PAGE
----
In what follows, I will briefly ‑‑ very briefly, outline core principles and policy priorities that we at FIAPF and wider community of audio visual producers wish to see established and implemented. We believe the principles and priorities are fully aligned with the U.N. millennial development goals and sustainable development goal, we believe these principles and policies they should inspire should help ensure that there is the best possible use of the Internet and enhanced power of dissemination. In doing so it will be properly empowered itself to fulfill its role as a facilitator for cultural exchange and cohesion in this extraordinarily successful technology for the sharing of knowledge and culture.
So the first principle is that Internet growth and sustainable audio visual production are conjoined factors, as I said in the beginning. We need our policies to reflect this fact. It is an established fact that people's appetite for audio visual work, for treatment or education or both. Sometimes entertainment can be educational. Drives the demand for connection. Both took the business risks I described above need to be active participants in the development of the Internet globally. In the expansion of the social and cultural impact, we want in, not out.
We want all stakeholders in the global Internet to include us in the formulation of meaningful governance, principles, policies.
The fact that audio visual content made by the professional industry is a strategic drive of growth is reflected in international policy and regulations.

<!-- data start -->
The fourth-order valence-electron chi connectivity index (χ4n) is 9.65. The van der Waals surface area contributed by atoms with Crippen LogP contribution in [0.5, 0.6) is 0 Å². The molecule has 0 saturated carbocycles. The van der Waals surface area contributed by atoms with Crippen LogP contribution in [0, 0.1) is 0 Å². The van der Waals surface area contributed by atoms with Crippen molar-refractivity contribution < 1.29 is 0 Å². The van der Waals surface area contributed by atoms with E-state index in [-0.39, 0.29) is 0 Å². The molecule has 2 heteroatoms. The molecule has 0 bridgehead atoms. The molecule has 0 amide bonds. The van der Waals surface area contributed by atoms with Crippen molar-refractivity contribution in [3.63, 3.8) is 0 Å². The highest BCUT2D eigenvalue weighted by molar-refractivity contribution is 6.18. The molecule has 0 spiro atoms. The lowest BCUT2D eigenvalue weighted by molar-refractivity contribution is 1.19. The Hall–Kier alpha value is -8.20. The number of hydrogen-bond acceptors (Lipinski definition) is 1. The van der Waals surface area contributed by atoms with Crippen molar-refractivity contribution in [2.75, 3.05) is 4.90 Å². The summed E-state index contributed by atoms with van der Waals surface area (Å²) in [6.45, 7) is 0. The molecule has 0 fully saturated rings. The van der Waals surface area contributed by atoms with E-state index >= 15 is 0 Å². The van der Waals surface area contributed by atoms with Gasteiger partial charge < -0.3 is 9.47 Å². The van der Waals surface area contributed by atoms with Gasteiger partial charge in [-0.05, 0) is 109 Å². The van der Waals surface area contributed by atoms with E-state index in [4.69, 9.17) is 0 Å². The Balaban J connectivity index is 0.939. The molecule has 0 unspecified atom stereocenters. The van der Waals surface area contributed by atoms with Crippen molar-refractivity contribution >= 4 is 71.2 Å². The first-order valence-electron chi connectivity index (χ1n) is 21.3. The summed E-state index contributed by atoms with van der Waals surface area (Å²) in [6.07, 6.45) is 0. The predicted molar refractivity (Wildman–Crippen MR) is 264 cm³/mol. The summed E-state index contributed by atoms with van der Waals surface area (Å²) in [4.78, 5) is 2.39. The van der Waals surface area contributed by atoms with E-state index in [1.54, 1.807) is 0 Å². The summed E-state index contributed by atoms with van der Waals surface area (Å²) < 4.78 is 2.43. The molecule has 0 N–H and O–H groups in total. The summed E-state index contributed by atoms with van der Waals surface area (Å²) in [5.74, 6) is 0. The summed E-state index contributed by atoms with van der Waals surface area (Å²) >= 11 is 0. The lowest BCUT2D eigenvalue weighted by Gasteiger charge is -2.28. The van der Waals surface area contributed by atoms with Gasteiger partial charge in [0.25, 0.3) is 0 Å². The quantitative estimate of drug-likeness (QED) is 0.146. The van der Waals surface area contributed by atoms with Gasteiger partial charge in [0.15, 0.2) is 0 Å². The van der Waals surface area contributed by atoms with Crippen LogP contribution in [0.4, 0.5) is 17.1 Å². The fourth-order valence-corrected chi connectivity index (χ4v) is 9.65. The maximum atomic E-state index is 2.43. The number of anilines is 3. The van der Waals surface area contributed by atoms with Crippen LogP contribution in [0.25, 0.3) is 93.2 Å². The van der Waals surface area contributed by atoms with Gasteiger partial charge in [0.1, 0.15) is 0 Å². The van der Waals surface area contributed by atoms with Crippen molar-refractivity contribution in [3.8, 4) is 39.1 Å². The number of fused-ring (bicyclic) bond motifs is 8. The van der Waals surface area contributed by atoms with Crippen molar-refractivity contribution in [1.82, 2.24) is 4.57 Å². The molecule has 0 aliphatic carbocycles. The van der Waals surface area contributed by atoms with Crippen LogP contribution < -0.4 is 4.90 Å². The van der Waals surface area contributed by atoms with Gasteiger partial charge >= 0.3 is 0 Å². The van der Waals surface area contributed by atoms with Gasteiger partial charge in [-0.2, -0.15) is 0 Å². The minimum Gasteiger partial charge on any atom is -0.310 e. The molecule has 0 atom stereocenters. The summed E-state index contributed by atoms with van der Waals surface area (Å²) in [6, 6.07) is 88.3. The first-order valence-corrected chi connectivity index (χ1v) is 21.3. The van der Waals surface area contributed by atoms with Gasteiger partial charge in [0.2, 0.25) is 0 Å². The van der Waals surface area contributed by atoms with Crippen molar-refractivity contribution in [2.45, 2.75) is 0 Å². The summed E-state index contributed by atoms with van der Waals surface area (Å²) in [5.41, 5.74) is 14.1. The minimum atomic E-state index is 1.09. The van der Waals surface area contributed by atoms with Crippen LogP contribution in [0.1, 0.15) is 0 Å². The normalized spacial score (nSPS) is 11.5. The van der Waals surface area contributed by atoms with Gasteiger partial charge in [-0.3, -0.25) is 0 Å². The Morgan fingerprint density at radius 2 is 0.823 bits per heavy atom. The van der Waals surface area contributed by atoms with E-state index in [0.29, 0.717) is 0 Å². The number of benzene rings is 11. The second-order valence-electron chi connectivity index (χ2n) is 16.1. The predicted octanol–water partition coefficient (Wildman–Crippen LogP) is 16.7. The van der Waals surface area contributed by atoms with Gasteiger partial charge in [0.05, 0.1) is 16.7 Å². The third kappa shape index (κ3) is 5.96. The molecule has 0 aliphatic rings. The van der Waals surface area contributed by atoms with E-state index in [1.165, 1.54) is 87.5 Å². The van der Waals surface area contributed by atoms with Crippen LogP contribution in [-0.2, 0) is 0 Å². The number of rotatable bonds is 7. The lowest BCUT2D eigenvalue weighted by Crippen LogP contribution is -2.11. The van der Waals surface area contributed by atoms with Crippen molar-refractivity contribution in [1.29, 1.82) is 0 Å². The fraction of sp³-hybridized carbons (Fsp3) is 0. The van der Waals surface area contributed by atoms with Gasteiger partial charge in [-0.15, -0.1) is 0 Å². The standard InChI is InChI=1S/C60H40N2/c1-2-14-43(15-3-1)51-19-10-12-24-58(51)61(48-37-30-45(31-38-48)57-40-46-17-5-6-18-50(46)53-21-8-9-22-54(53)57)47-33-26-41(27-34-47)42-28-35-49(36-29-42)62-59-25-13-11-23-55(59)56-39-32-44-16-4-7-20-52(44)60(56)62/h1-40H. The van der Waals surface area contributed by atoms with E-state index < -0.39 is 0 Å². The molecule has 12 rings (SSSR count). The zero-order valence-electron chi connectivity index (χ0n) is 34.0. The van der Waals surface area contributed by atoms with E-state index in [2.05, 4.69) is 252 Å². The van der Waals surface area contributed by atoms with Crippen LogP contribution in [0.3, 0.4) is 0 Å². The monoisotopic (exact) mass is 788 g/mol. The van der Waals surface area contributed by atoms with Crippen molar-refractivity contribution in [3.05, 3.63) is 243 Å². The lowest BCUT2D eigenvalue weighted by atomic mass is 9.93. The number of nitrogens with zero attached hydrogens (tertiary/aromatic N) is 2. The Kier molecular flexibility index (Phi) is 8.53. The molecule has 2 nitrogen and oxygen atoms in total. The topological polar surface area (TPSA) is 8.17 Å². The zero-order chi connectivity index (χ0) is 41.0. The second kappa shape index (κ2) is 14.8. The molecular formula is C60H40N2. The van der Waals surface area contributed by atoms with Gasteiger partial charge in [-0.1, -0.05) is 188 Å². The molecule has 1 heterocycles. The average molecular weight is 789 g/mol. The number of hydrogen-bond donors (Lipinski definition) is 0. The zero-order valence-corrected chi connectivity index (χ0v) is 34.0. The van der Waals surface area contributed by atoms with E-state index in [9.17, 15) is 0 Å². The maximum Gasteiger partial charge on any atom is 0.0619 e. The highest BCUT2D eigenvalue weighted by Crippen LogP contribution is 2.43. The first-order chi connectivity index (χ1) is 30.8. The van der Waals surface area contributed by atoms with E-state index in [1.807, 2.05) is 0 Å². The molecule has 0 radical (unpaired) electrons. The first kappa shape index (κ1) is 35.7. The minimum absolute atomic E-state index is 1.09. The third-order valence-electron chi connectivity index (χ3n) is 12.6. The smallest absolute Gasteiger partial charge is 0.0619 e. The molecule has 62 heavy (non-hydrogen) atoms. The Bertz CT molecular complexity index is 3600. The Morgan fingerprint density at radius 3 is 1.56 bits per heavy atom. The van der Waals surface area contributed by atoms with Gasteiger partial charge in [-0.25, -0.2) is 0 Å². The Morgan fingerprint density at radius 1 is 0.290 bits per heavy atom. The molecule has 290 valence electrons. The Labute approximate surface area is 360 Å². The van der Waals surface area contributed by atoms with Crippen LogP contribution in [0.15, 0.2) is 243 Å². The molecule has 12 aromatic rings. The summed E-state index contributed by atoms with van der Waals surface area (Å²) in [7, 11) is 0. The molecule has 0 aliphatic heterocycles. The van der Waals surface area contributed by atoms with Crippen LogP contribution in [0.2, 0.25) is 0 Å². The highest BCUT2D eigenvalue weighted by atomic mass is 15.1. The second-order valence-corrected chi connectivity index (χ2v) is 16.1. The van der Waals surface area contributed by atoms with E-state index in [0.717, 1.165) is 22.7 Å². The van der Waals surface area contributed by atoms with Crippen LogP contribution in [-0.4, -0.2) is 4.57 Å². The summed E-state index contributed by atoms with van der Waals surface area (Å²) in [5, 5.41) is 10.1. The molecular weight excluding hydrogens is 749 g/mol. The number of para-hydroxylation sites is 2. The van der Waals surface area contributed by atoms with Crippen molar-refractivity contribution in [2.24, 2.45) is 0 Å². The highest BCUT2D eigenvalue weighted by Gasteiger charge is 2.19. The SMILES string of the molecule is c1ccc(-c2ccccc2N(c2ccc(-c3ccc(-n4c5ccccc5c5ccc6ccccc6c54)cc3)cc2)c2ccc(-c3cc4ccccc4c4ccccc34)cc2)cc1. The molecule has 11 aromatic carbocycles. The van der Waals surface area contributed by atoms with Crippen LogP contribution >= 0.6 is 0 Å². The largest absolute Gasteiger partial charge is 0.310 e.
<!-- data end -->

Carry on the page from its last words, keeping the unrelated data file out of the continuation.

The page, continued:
There is a lack of joined policy for stimulus measures of connectivity and uptake and incentivizing of the domestic audio visual production. It is as if the two existed in separate silos, policy‑wise. We urge Governments and the multilateral system to consider the need for integrating and combining incentives for Internet growth with incentives for the development of sustainable, local audio visual production. Again, what we mean by ‑‑ ahem ‑‑ excuse me. What do we mean by sustainable, in this instance is an ecosystem that produces the audio visual content can make a career out of making and disseminating works that are culturally, linguistically, and socially relevant to the cultures that they participate and break down barriers as content travels across borders?
Excuse me. The second thing is of course the need for universal broadband. Ubiquitous connectivity and quality connectivity are shared goals for all stakeholders of IGF. Of courses the individual production sector unreservedly supports the IGF goal of connectivity of people everywhere. Improved and expanded connectivity translates into growing opportunities for producers and creative partners to reach new users and satisfy the need for quality culture, entertainment, and education.
The third policy principle is safety and security online. This as we have seen has been a salient issue on the discussion of this IGF and past positions of the annual IGF. Consumers, businesses, Governments must trust that their safety and security are protected online. With the Internet economy can continue to grow and social dividend to pay off.
IP protection, intellectual property protection is an essential part of user safety and security. It is a fallacy to suggest copyright and other IP rights are for the privileged few.
The laws and regulations protect all creations of the spirit everywhere, including audio visual works. They protect small companies and large companies. They enable smaller entrepreneurs, which is Sara and Mohammad and thousands of the producers working with vision and passion around the world to convert theirs and their team's talent and hard work into creative assets to sustain them and the jobs created locally.